The Hampstead Mystery eBook

This eBook from the Gutenberg Project consists of approximately 406 pages of information about The Hampstead Mystery.

“I could hear them quite plainly.  Mr. Holymead was telling him what he thought of him.  And no wonder.  It made my blood boil to think of such a scoundrel sitting on the bench and sentencing better men than himself.  I thought of the way in which he had killed my girl by giving her five years.  It was the shock that killed her.  Five years for stealing nothing, for she didn’t handle the jewels.  And here he had been stealing a man’s wife and nothing said except what Mr. Holymead called him.  I stood there listening in case they started to fight, and I might be wanted.  But they didn’t.

“I heard Mr. Holymead step towards the door, and I slipped away from where I had been standing.  I saw the door of another room near me, and I opened it and went in quickly.  I closed the door behind me, but I did not shut it.  I looked through the crack and saw Mr. Holymead making his way downstairs.  He walked as if he didn’t see anything, and I watched him till he went through the curtains on the stairs at the bend of the staircase and I could see him no more.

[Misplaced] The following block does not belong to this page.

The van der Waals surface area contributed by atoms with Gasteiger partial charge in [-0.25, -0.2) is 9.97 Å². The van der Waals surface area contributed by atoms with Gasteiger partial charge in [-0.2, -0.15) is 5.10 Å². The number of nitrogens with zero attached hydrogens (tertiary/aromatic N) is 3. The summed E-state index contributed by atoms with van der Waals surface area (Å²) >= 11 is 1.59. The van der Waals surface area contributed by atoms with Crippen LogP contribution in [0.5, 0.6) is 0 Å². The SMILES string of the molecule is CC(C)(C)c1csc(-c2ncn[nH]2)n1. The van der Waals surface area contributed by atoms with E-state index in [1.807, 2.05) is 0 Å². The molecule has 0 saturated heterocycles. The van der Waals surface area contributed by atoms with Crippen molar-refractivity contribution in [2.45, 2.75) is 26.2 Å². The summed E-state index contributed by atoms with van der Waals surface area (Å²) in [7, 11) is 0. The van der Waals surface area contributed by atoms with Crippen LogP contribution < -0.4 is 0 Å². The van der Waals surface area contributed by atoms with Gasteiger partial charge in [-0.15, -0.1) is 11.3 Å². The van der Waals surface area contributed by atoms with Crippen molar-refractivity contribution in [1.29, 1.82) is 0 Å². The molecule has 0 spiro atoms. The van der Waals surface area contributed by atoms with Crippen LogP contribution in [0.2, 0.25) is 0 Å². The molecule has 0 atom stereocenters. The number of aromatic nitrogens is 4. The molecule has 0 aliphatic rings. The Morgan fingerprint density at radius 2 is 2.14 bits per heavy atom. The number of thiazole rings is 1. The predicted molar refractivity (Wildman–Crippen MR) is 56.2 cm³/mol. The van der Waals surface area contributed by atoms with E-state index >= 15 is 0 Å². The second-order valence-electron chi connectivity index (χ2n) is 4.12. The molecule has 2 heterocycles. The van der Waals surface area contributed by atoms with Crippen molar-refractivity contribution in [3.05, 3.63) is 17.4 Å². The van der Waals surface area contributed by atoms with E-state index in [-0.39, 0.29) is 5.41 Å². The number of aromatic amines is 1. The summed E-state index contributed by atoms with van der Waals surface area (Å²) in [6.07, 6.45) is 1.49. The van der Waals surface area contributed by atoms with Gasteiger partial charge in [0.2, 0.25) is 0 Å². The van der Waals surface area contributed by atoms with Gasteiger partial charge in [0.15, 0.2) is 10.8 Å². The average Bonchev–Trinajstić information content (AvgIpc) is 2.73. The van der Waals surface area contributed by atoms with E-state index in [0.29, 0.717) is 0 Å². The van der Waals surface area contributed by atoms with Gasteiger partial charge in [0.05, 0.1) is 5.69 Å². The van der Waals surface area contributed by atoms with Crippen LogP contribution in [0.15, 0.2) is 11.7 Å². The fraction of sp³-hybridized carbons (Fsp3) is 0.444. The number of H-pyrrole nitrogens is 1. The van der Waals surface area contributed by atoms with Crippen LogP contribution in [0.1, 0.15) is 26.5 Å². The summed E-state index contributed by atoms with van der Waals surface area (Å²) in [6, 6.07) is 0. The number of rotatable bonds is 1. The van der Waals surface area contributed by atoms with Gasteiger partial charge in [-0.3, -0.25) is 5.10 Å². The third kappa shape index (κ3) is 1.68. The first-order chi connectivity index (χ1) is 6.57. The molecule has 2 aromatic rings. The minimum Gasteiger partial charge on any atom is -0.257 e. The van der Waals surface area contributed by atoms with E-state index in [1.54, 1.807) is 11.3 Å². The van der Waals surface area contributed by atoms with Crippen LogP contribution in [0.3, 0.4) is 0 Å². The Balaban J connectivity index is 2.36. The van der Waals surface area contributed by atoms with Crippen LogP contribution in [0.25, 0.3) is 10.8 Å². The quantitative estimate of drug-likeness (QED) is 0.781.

“Then I heard a step, and looking through the crack I saw the judge coming out of the library.  He walked to the head of the stairs and began to walk slowly down them.  But when he reached the bend where the curtains and the marble figure were, he turned round and walked up the stairs again.  He walked along as though he was thinking, with his hands behind his back, and nodding his head a little, and a little cruel, crafty smile on his face.  He passed so close to me that I could have touched him by putting out my hand, and he went into the library again, leaving the door open behind him.

“Then suddenly, as I stood there, the thought came over me to go in to him and tell him what I thought about him.  I opened the door softly so as not to frighten him, and walked out into the passage and into the library, and as I did so I took my revolver out of my pocket and carried it in my hand.  I wasn’t going to shoot him, but I meant to hold him up while I told him the truth.

“He was standing at the opposite side of the room with his back towards me and a book in his hand, but a board creaked as I stepped on it, and he swung round quickly.  He was surprised to see me, and no mistake.  ’What do you want here?’ he said, in a sharp voice, and I could see by the way he eyed the revolver that he was frightened.  Then I opened out on him and told him off for the damned scoundrel he was.  And he didn’t like that either.  He edged away to a corner, but I kept following him round the room telling him what I thought of him.  And seeing him so frightened, I put the revolver back in my pocket and walked close to him while I told him all the things I could think of.

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The Hampstead Mystery from Project Gutenberg. Public domain.
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